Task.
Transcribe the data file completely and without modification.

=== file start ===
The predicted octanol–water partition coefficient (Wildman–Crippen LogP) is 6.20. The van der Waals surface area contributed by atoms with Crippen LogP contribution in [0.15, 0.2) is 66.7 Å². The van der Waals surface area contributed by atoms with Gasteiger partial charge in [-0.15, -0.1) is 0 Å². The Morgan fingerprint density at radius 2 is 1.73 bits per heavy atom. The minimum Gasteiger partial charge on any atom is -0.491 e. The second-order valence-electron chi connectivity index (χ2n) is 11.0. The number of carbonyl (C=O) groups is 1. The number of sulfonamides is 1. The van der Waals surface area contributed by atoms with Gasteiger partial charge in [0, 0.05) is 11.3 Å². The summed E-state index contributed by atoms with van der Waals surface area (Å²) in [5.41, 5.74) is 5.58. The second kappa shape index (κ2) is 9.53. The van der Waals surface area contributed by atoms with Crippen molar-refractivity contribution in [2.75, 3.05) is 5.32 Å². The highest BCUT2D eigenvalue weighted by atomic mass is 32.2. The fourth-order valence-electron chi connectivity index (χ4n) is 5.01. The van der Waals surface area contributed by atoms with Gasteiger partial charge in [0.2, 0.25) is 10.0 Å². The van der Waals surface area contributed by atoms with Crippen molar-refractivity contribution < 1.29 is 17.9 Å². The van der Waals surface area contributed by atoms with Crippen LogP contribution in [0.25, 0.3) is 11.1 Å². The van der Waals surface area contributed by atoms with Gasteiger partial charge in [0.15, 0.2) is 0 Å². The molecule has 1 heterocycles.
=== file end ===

The predicted octanol–water partition coefficient (Wildman–Crippen LogP) is 6.20. The van der Waals surface area contributed by atoms with Crippen LogP contribution in [0.15, 0.2) is 66.7 Å². The van der Waals surface area contributed by atoms with Gasteiger partial charge in [-0.15, -0.1) is 0 Å². The Morgan fingerprint density at radius 2 is 1.73 bits per heavy atom. The minimum Gasteiger partial charge on any atom is -0.491 e. The second-order valence-electron chi connectivity index (χ2n) is 11.0. The number of carbonyl (C=O) groups is 1. The number of sulfonamides is 1. The van der Waals surface area contributed by atoms with Gasteiger partial charge in [0, 0.05) is 11.3 Å². The summed E-state index contributed by atoms with van der Waals surface area (Å²) in [5.41, 5.74) is 5.58. The second kappa shape index (κ2) is 9.53. The van der Waals surface area contributed by atoms with Crippen molar-refractivity contribution in [2.75, 3.05) is 5.32 Å². The highest BCUT2D eigenvalue weighted by atomic mass is 32.2. The fourth-order valence-electron chi connectivity index (χ4n) is 5.01. The van der Waals surface area contributed by atoms with Gasteiger partial charge in [0.2, 0.25) is 10.0 Å². The van der Waals surface area contributed by atoms with Crippen molar-refractivity contribution < 1.29 is 17.9 Å². The van der Waals surface area contributed by atoms with Crippen LogP contribution in [0.25, 0.3) is 11.1 Å². The van der Waals surface area contributed by atoms with Gasteiger partial charge in [0.15, 0.2) is 0 Å². The molecule has 1 heterocycles.